Tutorials

A Tour of Survival Analysis, from Classical to Modern 

George H. Chen, Jeremy C. Weiss

Survival analysis is used for predicting time-to-event outcomes, such as how long a patient will stay in the hospital, or when the recurrence of a tumor will likely happen. This tutorial aims to go over the basics of survival analysis, how it is used in healthcare, and some of its recent methodological advances from the ML community. We will also discuss open challenges.


Population and public health: challenges and opportunities

Vishwali Mhasawade, Yuan Zhao, Rumi Chunara

In this tutorial, we will describe population and public health and their essential role in a comprehensive strategy to improve health. We will illustrate state of the art data and modeling approaches in population and public health. In doing so, we will identify overlaps with and open questions relevant to machine learning, causal inference and fairness.


Analyzing critical care data, from speculation to publication, starring MIMIC-IV

Alistair Johnson

Despite a wealth of data, only a small fraction of decisions in critical care are evidence based. In this tutorial we will start with the conception of an idea, solidify the hypothesis, operationalize the concepts involved, and execute the study in a reproducible and communicable fashion. We will run our study on MIMIC-IV, an update to MIMIC-III, and cover some of the exciting additions in the new database. This tutorial will be interactive and result in a study performed end-to-end in a Jupyter notebook. Technical expertise is not required, as we will form groups based on skill level.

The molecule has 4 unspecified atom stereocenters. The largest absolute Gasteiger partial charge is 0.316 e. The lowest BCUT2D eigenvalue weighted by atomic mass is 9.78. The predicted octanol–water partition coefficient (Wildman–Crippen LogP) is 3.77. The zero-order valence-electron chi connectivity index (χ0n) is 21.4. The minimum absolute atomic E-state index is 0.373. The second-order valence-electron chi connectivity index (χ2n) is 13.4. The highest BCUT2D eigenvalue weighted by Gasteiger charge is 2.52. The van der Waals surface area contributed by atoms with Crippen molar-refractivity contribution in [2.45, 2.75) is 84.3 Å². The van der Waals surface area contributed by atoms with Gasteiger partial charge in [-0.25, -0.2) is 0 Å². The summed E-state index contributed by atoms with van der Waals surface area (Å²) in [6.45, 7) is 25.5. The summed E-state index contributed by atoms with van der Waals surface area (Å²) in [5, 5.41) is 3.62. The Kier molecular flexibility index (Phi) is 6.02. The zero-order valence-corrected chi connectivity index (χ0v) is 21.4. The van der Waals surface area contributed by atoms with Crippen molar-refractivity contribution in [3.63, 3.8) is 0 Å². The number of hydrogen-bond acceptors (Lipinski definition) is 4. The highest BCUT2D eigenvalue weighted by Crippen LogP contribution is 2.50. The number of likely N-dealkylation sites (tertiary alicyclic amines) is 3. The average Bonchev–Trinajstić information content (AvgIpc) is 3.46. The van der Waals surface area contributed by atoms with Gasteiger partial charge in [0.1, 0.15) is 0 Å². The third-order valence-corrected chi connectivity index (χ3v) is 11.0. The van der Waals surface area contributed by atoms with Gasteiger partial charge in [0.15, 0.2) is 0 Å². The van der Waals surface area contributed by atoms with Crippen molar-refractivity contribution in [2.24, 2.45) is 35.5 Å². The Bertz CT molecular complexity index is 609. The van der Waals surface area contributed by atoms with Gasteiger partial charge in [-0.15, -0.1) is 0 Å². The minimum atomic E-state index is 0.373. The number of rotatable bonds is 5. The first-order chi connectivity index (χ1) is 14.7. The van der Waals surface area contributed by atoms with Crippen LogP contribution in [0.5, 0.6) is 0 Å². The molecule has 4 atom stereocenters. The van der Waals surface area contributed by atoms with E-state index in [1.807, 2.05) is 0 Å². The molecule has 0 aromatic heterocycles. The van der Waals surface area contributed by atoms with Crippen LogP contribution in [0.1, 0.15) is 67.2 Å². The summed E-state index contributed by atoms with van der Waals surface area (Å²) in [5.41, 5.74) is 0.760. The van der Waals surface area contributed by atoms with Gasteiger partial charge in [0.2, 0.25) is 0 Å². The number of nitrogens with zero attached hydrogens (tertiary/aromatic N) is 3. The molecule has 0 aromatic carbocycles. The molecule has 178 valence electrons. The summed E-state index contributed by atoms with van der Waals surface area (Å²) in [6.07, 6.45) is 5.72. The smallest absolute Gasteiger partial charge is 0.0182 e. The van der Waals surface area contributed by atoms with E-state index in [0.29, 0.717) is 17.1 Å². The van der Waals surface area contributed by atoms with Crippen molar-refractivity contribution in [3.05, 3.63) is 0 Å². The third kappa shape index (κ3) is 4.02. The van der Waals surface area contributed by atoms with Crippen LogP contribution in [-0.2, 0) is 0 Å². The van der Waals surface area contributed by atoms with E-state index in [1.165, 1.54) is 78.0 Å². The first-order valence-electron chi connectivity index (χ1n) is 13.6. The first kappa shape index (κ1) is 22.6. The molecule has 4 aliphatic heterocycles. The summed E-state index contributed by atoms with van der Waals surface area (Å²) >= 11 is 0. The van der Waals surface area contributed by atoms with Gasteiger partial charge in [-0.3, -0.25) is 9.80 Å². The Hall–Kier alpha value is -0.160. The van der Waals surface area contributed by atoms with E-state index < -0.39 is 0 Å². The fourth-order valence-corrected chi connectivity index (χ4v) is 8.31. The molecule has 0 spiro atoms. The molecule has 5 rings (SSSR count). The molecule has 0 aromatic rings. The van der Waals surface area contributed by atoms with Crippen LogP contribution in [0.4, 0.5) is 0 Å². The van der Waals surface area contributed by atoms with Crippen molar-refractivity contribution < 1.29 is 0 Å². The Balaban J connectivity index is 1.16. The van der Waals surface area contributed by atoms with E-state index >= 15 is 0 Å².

Public Health Datasets for Deep Learning: Challenges and Opportunities

Josh Risley, Katie Lin, Sam Ching

With today’s publicly available clinical datasets, it’s possible to ask questions  like, “Can an algorithm read an electrocardiogram as well as a cardiologist can?” However, other kinds of questions like, “Does this ECG relate to a later cardiac arrest?” can’t be answered with the limited public data available to us today. Research using proprietary datasets gives us reason to be optimistic, but progress will be slow unless suitable datasets become open, allowing researchers to efficiently collaborate and compete. Learn about an effort underway at the University of Chicago to provide a secure and public “ImageNet for clinical data” that balances the concerns of patients, healthcare institutions, and researchers.